It was five days before Christmas, 1969. A time when Americans are busy converging on family, celebrating Chanukah, offering prayers of thanksgiving, trimming trees, or, if Christians, preparing to rejoice in the birth of their Savior.
But while most Americans were wrapping gifts and worshipping before their Gods, the future President of the United States was standing in silent tribute and awe before the mummy of Vladimir Lenin.
How did this happen?
On December 19, 1969, Bill Clinton had boarded an Aeroflot flight from London for the USSR, to Moscow, the center of world atheism and the capital of the Soviet-Marxist state.
William Jefferson Clinton's pilgrimage to the Soviet Union was the climax of a busy fall semester as a Rhodes Scholar at Oxford. It should perhaps be mentioned to those impressed by such presumed status that Rhodes Scholarships are granted to individuals passing ideological muster whose sentiments during the interview process are reflective of acceptable left-wing views to the selection committees, and not because of good grades.
Once in England, Clinton lived up the expectations of his promoters and joined the British Peace Council, which was established by the British Communist Party. Quickly, Clinton helped the council organize other expatriate Americans and draft-dodgers for anti-war demonstrations on Oct. 15, 1969 and again on Nov. 16, 1969 in front of the U.S. Embassy in London. The British press, at that time, reported that the protestors chanted, "HO, HO, HO," and "Ho-Chi Minh, Viet Cong is gonna win."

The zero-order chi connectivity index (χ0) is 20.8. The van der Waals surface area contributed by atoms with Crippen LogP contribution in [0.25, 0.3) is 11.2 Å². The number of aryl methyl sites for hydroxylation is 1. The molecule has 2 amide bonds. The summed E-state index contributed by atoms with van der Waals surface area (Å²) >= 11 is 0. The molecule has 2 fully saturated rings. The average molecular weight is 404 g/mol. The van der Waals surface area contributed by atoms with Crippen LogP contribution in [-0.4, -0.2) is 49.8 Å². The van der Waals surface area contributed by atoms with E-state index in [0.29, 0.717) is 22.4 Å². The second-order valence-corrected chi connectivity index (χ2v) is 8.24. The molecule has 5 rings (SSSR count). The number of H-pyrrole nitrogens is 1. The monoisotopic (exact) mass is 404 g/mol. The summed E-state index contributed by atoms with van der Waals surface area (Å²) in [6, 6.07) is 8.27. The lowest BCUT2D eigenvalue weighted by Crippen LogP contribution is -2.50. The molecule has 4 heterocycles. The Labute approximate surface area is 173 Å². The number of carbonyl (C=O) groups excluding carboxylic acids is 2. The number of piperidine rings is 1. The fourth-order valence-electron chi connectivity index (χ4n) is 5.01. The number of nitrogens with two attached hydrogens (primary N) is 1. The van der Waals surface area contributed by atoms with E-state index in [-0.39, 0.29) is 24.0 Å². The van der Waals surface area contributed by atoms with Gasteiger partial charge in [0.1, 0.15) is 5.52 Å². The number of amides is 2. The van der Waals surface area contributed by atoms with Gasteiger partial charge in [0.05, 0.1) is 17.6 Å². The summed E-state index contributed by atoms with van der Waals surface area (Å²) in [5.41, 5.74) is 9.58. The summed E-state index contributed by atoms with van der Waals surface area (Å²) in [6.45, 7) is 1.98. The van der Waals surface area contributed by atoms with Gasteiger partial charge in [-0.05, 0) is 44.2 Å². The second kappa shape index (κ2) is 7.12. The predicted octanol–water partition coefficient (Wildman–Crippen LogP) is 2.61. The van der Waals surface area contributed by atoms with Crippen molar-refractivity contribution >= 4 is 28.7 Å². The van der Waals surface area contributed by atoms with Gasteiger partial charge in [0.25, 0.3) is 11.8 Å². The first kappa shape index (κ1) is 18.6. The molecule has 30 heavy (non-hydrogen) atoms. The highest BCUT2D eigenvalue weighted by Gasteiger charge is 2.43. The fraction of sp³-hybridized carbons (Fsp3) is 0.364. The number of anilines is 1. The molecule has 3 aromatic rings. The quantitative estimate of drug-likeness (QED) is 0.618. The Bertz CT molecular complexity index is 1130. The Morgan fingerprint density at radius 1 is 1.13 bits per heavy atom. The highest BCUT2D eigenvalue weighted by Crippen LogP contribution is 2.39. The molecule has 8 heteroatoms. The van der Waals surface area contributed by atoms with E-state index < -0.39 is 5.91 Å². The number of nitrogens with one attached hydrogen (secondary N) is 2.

Shortly after that, Clinton joined with other pro-Communist and anti-American protestors on a trip to Norway to demonstrate in opposition to that Nation's desire to join NATO.
Activities as Clinton's were not at all out of character for Oxford students during that period and it has been estimated that even today, upwards of 60 percent of all Oxford professors hold moderate to extreme Socialist views. For such, the University had long been the home recruiting ground of the international communist movement. Its successes were exemplified by their recruitment of some of Bill Clinton's fellow alumni, notably the traitors Kim Philby and Donald McClean.
While Bill Clinton has never explained who paid for his trip, a friend and fellow Oxford student, Jan Kopold, a Czech, accompanied him. They were to attend a meeting of the War Moratorium Committee to be held Jan. 2, 1970. Upon arrival, Clinton did not check into a youth hostel, but rather stayed at the Hotel National, the most exclusive and expensive Moscow of that time, a ritzy place usually reserved for foreign ambassadors and high-level Communist Party apparatchiks.
In today's terms, that trip would probably cost several thousand dollars. Clinton only had his tiny $275 Rhodes stipend to live on and never held a job. Thus, it is easy to believe that this tab and the arrangements could only have handled by the KGB, which during that epoch limited no expenses in its attempts to recruit promising American students in Europe.
Clinton has also never accounted for the 11-days spent in Moscow before the actual meeting of the War Moratorium and has never revealed who paid his expenses or what he did or who he met with during that time. However, for a tourist visiting Red Square in Moscow, a trip to Lenin's Tomb is usually on the itinerary. For a visiting leftist, such a visit is as requisite as a Moslem's visit to the Kabah while in Mecca.
Standing before the mummy of the High Priest of Communism and Atheism on Christmas Day, for a communist, had long represented a symbolic, ritual act of contempt and abnegation of all the religious, spiritual, and ethical values which most Americans like to think they cherish.